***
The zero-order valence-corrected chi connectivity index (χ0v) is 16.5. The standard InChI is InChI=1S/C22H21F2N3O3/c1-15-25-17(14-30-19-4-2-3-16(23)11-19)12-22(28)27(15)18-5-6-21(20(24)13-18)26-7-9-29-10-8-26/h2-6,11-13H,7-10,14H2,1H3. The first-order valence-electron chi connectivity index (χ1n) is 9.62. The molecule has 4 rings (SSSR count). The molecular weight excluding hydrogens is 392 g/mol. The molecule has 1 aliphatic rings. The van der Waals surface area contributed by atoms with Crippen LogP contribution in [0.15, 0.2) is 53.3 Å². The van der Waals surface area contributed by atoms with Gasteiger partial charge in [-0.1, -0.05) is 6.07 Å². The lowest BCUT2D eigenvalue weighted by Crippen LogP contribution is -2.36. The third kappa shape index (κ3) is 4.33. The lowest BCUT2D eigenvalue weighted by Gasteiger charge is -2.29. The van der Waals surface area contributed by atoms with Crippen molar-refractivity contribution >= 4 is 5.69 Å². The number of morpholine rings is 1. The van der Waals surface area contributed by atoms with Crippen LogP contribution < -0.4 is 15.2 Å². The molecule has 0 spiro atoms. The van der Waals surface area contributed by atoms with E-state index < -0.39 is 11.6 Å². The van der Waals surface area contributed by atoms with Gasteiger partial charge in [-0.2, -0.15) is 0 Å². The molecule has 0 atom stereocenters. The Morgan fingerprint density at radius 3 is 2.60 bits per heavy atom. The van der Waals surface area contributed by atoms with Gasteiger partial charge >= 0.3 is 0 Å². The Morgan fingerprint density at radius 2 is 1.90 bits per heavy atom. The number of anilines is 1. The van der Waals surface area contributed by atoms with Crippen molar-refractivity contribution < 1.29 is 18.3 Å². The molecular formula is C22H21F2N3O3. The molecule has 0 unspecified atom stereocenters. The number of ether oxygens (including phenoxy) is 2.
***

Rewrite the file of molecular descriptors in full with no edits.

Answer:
The zero-order valence-corrected chi connectivity index (χ0v) is 16.5. The standard InChI is InChI=1S/C22H21F2N3O3/c1-15-25-17(14-30-19-4-2-3-16(23)11-19)12-22(28)27(15)18-5-6-21(20(24)13-18)26-7-9-29-10-8-26/h2-6,11-13H,7-10,14H2,1H3. The first-order valence-electron chi connectivity index (χ1n) is 9.62. The molecule has 4 rings (SSSR count). The molecular weight excluding hydrogens is 392 g/mol. The molecule has 1 aliphatic rings. The van der Waals surface area contributed by atoms with Crippen LogP contribution in [0.15, 0.2) is 53.3 Å². The van der Waals surface area contributed by atoms with Gasteiger partial charge in [-0.1, -0.05) is 6.07 Å². The lowest BCUT2D eigenvalue weighted by Crippen LogP contribution is -2.36. The third kappa shape index (κ3) is 4.33. The lowest BCUT2D eigenvalue weighted by Gasteiger charge is -2.29. The van der Waals surface area contributed by atoms with Crippen molar-refractivity contribution >= 4 is 5.69 Å². The number of morpholine rings is 1. The van der Waals surface area contributed by atoms with Crippen LogP contribution < -0.4 is 15.2 Å². The molecule has 0 spiro atoms. The van der Waals surface area contributed by atoms with E-state index < -0.39 is 11.6 Å². The van der Waals surface area contributed by atoms with Gasteiger partial charge in [-0.2, -0.15) is 0 Å². The molecule has 0 atom stereocenters. The Morgan fingerprint density at radius 3 is 2.60 bits per heavy atom. The van der Waals surface area contributed by atoms with Gasteiger partial charge >= 0.3 is 0 Å². The Morgan fingerprint density at radius 2 is 1.90 bits per heavy atom. The number of anilines is 1. The van der Waals surface area contributed by atoms with Crippen molar-refractivity contribution < 1.29 is 18.3 Å². The molecular formula is C22H21F2N3O3. The molecule has 0 unspecified atom stereocenters. The number of ether oxygens (including phenoxy) is 2.